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10 Unusual Careers to Consider

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10 Unusual Careers to Consider

 There are so many careers out there it’s mind boggling some times, and of course you’re not expected to know about all of them. Some jobs are more unusual (verging on weird) than others, some are outright spooky, then there’s just the ones you haven’t heard of or don’t know much about.

Looking back over our job spotlights, we’ve put together a few that maybe you haven’t had the opportunity to consider.

 

Top 10 Unusual Job Spotlights from 2021

 

  1. Computational Biologist

Do you know what a Computational Biologist does? No, I didn’t either until we looked it up. They carry out research using a combination of biology, computer science, physics, and mathematics. Then they use their findings to develop analytical methods for interpreting biological information.

What does that mean? You could be sequencing the human genome, creating replicas of the human brain, or helping to model biological systems.

 

  1. Dog Handler

There are lots of popular jobs out there that involve dogs, from grooming to walking and veterinary science. But how many Dog Handlers have you actually met and what do they do?

Well, they train and work with dogs in a variety of fields e.g. in conservation, in the police force tracking and apprehending offenders, they can also be trained to locate drugs and detect bombs and a whole stack of other things too. Some dogs are trained to find humans after natural disasters or help to carry out rescues.

 

  1. Anthropologist

Anthropologists study humans. Their habits and customs, cultures and beliefs. Depending on your job you could be studying any aspect of humans and their societies both in the past and right now. They might uncover or preserve artefacts and information; or use their knowledge to provide insight about how to change the way we live right now and improve our future.

 

  1. Music Therapist

You can probably reel off a list of jobs within healthcare, but there are probably some that you’ve never even heard of (we’re still learning too). Music Therapists are allied health professionals (not part of the medical, dental or nursing professions but who provide specialised support to patients as part of the same team), they provide therapeutic care to a wide range of patients, using music as an aid or tool to support their treatments.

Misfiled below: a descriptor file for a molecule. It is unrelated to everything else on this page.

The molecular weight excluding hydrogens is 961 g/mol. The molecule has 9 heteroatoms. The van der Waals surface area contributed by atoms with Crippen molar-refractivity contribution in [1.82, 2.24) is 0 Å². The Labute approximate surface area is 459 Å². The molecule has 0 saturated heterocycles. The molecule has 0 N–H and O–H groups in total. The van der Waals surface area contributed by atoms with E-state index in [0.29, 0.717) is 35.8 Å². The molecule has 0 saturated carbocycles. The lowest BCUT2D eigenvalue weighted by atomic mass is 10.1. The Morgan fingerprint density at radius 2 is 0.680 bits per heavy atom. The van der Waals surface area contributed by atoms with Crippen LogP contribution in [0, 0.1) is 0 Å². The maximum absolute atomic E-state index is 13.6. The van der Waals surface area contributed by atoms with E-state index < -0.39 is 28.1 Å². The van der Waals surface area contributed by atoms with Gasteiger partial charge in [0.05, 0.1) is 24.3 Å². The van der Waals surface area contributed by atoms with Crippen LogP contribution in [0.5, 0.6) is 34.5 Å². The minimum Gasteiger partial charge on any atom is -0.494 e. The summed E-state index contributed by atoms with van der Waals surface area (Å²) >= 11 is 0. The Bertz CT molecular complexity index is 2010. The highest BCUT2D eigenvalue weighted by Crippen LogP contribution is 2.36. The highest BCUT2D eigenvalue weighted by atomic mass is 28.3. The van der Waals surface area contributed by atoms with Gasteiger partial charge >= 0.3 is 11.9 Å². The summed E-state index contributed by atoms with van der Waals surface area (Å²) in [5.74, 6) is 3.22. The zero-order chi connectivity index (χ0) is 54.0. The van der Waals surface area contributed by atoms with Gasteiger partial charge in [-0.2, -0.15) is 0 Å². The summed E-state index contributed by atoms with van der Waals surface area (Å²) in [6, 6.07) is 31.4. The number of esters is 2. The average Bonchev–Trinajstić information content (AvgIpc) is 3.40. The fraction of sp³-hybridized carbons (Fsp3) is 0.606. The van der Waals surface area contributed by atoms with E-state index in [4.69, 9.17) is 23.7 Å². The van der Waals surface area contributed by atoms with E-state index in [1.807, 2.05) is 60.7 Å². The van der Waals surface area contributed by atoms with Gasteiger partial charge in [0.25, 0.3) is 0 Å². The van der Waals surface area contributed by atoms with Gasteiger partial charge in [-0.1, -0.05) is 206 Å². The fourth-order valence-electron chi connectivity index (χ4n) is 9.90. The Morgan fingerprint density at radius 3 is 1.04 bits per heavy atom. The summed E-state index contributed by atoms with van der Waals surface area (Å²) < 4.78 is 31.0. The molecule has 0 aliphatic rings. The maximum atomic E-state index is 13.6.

1. Scrum Master

If you thought this job had something to do with rugby, you’re not alone. But you’d also be wrong. “Scrum” is a project management approach that’s often adopted in organisations where large, complex, or multiple projects are happening simultaneously.

Scrum frameworks help teams to structure and manage their workloads better. And the Scrum Master is the person who’s in charge of orchestrating the whole thing, making sure everything is running smoothly and enabling each part of the team to work at their optimum level.

 

  1. Auslan Interpreter

Communications superheroes, Auslan interpreters are able to help bridge the gap between hearing and non-hearing people. They’re needed in hospitals, courts, schools, as well as on the TV and at music concerts.

 

  1. Tattooist

Tattoos are hugely popular these days so while you probably know what Tattooists do, it’s not a job that’s regularly featured in careers pages. This is a skilled trade where you’ll need to complete an apprenticeship with a mentor to qualify. They need to learn how to use specific tools and inks, work with a variety of skin types and in some difficult to reach places, on clients with varied pain thresholds. Masters of hygiene and safety they need to ensure that tattoos heal well without causing infection.

 

  1. Cartographer

Did you ever wonder how maps are made and navigation works? It’s mainly with thanks to the work that Cartographers do.

They research, collect and collate geographical information then convert and present it in visual representations such as maps, graphs, charts, plans and images. Traditionally Cartographers specialised in the publication of maps but these days their skills are used in more settings from navigation and defence, to politics and education, as well as app and website development.

 

  1. Toy Designer

You’ve probably been awe struck by the number of toys on the shelves as you walk around the shops but have you ever wondered whose job it is to come up with them? Toy Designers envision new toys and produce the designs, which ultimately go off to be manufactured and marketed as completed products. I wonder how much fun they have rocking up to work every day.

 

  1. Visual Merchandiser

You see their work every day and because of them you might buy stuff you had no intention of taking home each time you visit the shops. VM’s play an important role in the retail industry – they make shop floors look appealing, remain functional (so you can reach everything and get your trolley through), and they use all of their creative and psychology skills to get you buying more.

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